from sklearn.metrics import accuracy_score, precision_score, recall_score

iris = load_iris()

models = [GaussianNB(), DecisionTreeClassifier(), SVC()]
names = ["Naive Bayes", "Decision Tree", "SVM"]

def getScores(estimator, x, y):
    yPred = estimator.predict(x)
    return (accuracy_score(y, yPred), 
            precision_score(y, yPred, pos_label=3, average='macro'), 
            recall_score(y, yPred, pos_label=3, average='macro'))

def my_scorer(estimator, x, y):
    a, p, r = getScores(estimator, x, y)
    print a, p, r
    return a+p+r

for model, name in zip(models, names):
    print name
    start = time.time()
    m = cross_val_score(model, iris.data, iris.target,scoring=my_scorer, cv=10).mean()
    print '\nSum:',m, '\n\n'
    print 'time', time.time() - start, '\n\n'

Which gives:

Naive Bayes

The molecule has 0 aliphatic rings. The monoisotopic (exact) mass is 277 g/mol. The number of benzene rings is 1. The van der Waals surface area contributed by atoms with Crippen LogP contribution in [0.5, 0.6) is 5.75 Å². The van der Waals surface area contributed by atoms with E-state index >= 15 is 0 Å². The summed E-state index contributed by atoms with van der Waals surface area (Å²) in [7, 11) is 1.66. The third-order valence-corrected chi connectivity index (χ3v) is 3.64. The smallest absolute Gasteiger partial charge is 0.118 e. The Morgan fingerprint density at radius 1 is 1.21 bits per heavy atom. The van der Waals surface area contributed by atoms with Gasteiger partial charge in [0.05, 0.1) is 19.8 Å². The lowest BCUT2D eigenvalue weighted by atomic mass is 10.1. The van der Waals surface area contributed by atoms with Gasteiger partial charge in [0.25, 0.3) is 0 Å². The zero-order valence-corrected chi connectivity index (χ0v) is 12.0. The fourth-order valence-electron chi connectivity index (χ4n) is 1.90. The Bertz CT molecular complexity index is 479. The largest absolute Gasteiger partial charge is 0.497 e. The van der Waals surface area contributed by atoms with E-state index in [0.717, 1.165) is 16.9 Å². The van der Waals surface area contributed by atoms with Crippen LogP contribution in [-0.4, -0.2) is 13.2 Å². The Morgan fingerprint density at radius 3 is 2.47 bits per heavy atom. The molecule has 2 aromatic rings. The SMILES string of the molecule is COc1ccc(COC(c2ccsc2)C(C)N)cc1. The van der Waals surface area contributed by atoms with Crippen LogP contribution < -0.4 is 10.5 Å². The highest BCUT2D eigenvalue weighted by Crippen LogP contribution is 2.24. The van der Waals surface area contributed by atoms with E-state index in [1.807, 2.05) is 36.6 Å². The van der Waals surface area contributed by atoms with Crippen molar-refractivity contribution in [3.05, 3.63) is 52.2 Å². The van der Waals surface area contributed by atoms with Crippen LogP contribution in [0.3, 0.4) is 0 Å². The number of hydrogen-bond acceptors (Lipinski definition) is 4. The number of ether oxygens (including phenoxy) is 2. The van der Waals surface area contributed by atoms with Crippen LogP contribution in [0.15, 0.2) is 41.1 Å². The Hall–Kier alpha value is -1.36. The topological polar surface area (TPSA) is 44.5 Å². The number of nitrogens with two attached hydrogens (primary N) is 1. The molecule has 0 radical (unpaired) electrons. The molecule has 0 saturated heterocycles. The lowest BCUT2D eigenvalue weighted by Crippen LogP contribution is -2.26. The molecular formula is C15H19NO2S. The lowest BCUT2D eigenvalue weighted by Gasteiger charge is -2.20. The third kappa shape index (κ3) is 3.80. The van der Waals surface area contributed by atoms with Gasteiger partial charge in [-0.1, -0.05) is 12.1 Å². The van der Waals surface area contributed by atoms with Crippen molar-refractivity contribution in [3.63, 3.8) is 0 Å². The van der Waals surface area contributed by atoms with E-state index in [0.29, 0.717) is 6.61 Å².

0.933333333333 0.944444444444 0.933333333333
0.933333333333 0.944444444444 0.933333333333
1.0 1.0 1.0
0.933333333333 0.944444444444 0.933333333333
0.933333333333 0.944444444444 0.933333333333
0.933333333333 0.944444444444 0.933333333333
0.866666666667 0.904761904762 0.866666666667
1.0 1.0 1.0
1.0 1.0 1.0
1.0 1.0 1.0

Sum: 2.86936507937 


time 0.0249638557434 


Decision Tree
1.0 1.0 1.0
0.933333333333 0.944444444444 0.933333333333
1.0 1.0 1.0
0.933333333333 0.944444444444 0.933333333333
0.933333333333 0.944444444444 0.933333333333
0.866666666667 0.866666666667 0.866666666667
0.933333333333 0.944444444444 0.933333333333
0.933333333333 0.944444444444 0.933333333333
1.0 1.0 1.0
1.0 1.0 1.0

Sum: 2.86555555556 


time 0.0237860679626 


SVM
1.0 1.0 1.0
0.933333333333 0.944444444444 0.933333333333
1.0 1.0 1.0
1.0 1.0 1.0
1.0 1.0 1.0
0.933333333333 0.944444444444 0.933333333333
0.933333333333 0.944444444444 0.933333333333